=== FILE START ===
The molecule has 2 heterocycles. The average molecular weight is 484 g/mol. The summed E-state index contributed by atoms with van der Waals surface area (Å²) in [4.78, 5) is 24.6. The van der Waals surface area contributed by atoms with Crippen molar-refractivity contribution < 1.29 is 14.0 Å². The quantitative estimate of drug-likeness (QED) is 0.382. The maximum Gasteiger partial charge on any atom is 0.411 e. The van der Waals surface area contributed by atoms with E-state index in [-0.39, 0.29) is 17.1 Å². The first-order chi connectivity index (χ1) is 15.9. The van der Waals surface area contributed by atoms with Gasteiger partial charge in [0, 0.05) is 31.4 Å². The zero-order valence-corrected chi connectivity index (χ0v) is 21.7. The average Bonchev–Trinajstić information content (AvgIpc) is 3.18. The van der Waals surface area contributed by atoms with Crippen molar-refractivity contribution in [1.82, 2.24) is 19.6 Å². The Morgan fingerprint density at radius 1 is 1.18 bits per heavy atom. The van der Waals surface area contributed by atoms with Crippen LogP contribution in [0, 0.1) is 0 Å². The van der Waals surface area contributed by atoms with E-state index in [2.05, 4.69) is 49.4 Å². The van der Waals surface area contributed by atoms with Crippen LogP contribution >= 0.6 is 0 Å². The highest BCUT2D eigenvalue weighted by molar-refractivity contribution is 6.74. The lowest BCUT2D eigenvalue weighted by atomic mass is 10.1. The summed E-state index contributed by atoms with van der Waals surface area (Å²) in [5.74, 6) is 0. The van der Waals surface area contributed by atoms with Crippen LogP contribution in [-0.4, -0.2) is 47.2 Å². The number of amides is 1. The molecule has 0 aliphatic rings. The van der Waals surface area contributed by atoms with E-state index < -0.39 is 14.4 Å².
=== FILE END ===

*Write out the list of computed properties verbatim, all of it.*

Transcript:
The molecule has 2 heterocycles. The average molecular weight is 484 g/mol. The summed E-state index contributed by atoms with van der Waals surface area (Å²) in [4.78, 5) is 24.6. The van der Waals surface area contributed by atoms with Crippen molar-refractivity contribution < 1.29 is 14.0 Å². The quantitative estimate of drug-likeness (QED) is 0.382. The maximum Gasteiger partial charge on any atom is 0.411 e. The van der Waals surface area contributed by atoms with E-state index in [-0.39, 0.29) is 17.1 Å². The first-order chi connectivity index (χ1) is 15.9. The van der Waals surface area contributed by atoms with Gasteiger partial charge in [0, 0.05) is 31.4 Å². The zero-order valence-corrected chi connectivity index (χ0v) is 21.7. The average Bonchev–Trinajstić information content (AvgIpc) is 3.18. The van der Waals surface area contributed by atoms with Crippen molar-refractivity contribution in [1.82, 2.24) is 19.6 Å². The Morgan fingerprint density at radius 1 is 1.18 bits per heavy atom. The van der Waals surface area contributed by atoms with Crippen LogP contribution in [0, 0.1) is 0 Å². The van der Waals surface area contributed by atoms with E-state index in [2.05, 4.69) is 49.4 Å². The van der Waals surface area contributed by atoms with Crippen LogP contribution >= 0.6 is 0 Å². The highest BCUT2D eigenvalue weighted by molar-refractivity contribution is 6.74. The lowest BCUT2D eigenvalue weighted by atomic mass is 10.1. The summed E-state index contributed by atoms with van der Waals surface area (Å²) in [5.74, 6) is 0. The van der Waals surface area contributed by atoms with Crippen LogP contribution in [-0.4, -0.2) is 47.2 Å². The number of amides is 1. The molecule has 0 aliphatic rings. The van der Waals surface area contributed by atoms with E-state index < -0.39 is 14.4 Å².